As for readers deciding stuff about characters: they also read stuff into your stories that you never wrote. And that’s fine. Because sometimes they miss what you actually said… and the story they experience is the one that speaks to them.
    Ronel Janse van Vuuren has this post to share Burning Questions #IWSGMy Profile
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    1. That’s true. I don’t know how people read things that aren’t there. But it happens often. I wonder if anyone has ever studied that?
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  2. What a cool story with nice results for you as an author. Sometimes we surprise ourselves. Happy IWSG Day.
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    1. Happy IWSG to you as well.
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  3. I know Egyptian mythology, so I know the story of Isis and Osiris, and know that Osiris is male and Isis is female. 😉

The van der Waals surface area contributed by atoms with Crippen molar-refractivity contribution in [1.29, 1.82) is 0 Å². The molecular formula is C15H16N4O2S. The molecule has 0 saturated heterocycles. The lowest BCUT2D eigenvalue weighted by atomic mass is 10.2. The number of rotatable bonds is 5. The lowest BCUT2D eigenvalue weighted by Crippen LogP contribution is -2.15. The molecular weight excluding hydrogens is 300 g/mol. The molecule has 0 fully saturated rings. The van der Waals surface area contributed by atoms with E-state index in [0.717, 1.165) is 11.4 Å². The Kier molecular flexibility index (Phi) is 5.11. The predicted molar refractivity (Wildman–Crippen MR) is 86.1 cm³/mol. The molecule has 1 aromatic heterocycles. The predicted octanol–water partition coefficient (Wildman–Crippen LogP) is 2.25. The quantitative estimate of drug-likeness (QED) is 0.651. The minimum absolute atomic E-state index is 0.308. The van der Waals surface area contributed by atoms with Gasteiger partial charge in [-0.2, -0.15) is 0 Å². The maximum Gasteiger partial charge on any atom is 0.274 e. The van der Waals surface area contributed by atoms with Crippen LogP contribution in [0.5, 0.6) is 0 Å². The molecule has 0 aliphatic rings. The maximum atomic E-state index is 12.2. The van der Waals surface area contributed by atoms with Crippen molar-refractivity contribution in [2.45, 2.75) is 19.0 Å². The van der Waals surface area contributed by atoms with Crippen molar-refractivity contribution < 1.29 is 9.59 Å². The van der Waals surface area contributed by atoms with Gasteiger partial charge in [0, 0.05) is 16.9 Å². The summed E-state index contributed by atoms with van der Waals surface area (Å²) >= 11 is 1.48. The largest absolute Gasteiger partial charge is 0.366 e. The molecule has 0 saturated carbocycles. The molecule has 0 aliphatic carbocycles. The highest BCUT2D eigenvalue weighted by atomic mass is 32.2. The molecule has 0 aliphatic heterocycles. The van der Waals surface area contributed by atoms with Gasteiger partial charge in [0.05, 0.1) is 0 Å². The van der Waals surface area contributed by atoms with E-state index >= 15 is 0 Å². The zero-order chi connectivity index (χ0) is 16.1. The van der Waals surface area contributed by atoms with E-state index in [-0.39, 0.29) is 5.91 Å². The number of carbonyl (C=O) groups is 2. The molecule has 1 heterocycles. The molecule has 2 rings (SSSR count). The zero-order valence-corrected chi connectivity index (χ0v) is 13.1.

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    1. Go forth and spread that knowledge! Apparently, it is far rarer than I suspected.
      Thanks for stopping in.
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  4. Flash fiction is always full of surprises for me (I only started writing it with the WEP prompts). I’ve had some comments that have surprised me (gender in one piece, interpretations of the ending in a couple) too. It’s fun to see how people read it from different views!
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    1. It really is. Something I never thought about.
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  5. I guess you’d have to research the origins of names to discover if they were male or female. Of course, around here, Southern names can go both ways. I know a Taylor who is a girl and one who’s a guy.
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    1. Taylor is a very unisex name. Depending on where (and when) you are, so is Ashley. I’ve looked into origins. It seems that popularity and fame can turn a male name into a unisex or female one. Yet the reverse is almost never true. Catherine, Rosa, Marie, Edith, Amelia, Jane, Elizabeth, Eve, Anne … I don’t think they’ve converted to unisex or male names. (Though a few might have been from male names, depending where one digs.) It’s very interesting.